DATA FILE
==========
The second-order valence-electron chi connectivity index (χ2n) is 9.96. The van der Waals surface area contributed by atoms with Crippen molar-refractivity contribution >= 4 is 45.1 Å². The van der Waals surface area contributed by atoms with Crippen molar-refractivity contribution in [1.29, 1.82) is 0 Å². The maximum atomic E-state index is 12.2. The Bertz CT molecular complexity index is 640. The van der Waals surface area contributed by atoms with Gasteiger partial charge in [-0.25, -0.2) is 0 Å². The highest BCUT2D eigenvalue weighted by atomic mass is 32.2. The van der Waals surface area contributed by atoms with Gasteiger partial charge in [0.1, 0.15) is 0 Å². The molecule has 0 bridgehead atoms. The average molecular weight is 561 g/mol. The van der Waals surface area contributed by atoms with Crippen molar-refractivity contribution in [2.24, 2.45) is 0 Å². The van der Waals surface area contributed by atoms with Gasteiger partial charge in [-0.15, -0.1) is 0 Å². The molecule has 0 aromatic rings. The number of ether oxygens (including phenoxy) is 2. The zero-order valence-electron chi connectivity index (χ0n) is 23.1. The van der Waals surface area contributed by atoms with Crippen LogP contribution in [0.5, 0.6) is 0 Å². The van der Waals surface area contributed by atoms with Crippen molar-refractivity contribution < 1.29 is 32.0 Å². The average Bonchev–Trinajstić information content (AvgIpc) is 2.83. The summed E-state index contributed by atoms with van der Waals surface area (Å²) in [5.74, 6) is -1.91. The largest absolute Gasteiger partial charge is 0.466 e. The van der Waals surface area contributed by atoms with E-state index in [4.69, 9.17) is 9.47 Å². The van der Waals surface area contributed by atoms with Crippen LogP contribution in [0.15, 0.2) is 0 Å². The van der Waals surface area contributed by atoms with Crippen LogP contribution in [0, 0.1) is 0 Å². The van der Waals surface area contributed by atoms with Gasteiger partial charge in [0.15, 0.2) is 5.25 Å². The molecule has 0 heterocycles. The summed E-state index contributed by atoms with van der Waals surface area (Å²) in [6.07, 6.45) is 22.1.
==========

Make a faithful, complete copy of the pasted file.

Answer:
The second-order valence-electron chi connectivity index (χ2n) is 9.96. The van der Waals surface area contributed by atoms with Crippen molar-refractivity contribution >= 4 is 45.1 Å². The van der Waals surface area contributed by atoms with Crippen molar-refractivity contribution in [1.29, 1.82) is 0 Å². The maximum atomic E-state index is 12.2. The Bertz CT molecular complexity index is 640. The van der Waals surface area contributed by atoms with Gasteiger partial charge in [-0.25, -0.2) is 0 Å². The highest BCUT2D eigenvalue weighted by atomic mass is 32.2. The van der Waals surface area contributed by atoms with Gasteiger partial charge in [0.1, 0.15) is 0 Å². The molecule has 0 bridgehead atoms. The average molecular weight is 561 g/mol. The van der Waals surface area contributed by atoms with Crippen molar-refractivity contribution in [2.24, 2.45) is 0 Å². The van der Waals surface area contributed by atoms with Gasteiger partial charge in [-0.15, -0.1) is 0 Å². The molecule has 0 aromatic rings. The number of ether oxygens (including phenoxy) is 2. The zero-order valence-electron chi connectivity index (χ0n) is 23.1. The van der Waals surface area contributed by atoms with Crippen LogP contribution in [0.5, 0.6) is 0 Å². The van der Waals surface area contributed by atoms with Crippen molar-refractivity contribution < 1.29 is 32.0 Å². The average Bonchev–Trinajstić information content (AvgIpc) is 2.83. The summed E-state index contributed by atoms with van der Waals surface area (Å²) in [5.74, 6) is -1.91. The largest absolute Gasteiger partial charge is 0.466 e. The van der Waals surface area contributed by atoms with E-state index in [4.69, 9.17) is 9.47 Å². The van der Waals surface area contributed by atoms with Crippen LogP contribution in [0.15, 0.2) is 0 Å². The van der Waals surface area contributed by atoms with Crippen LogP contribution in [0, 0.1) is 0 Å². The van der Waals surface area contributed by atoms with Gasteiger partial charge in [0.15, 0.2) is 5.25 Å². The molecule has 0 heterocycles. The summed E-state index contributed by atoms with van der Waals surface area (Å²) in [6.07, 6.45) is 22.1.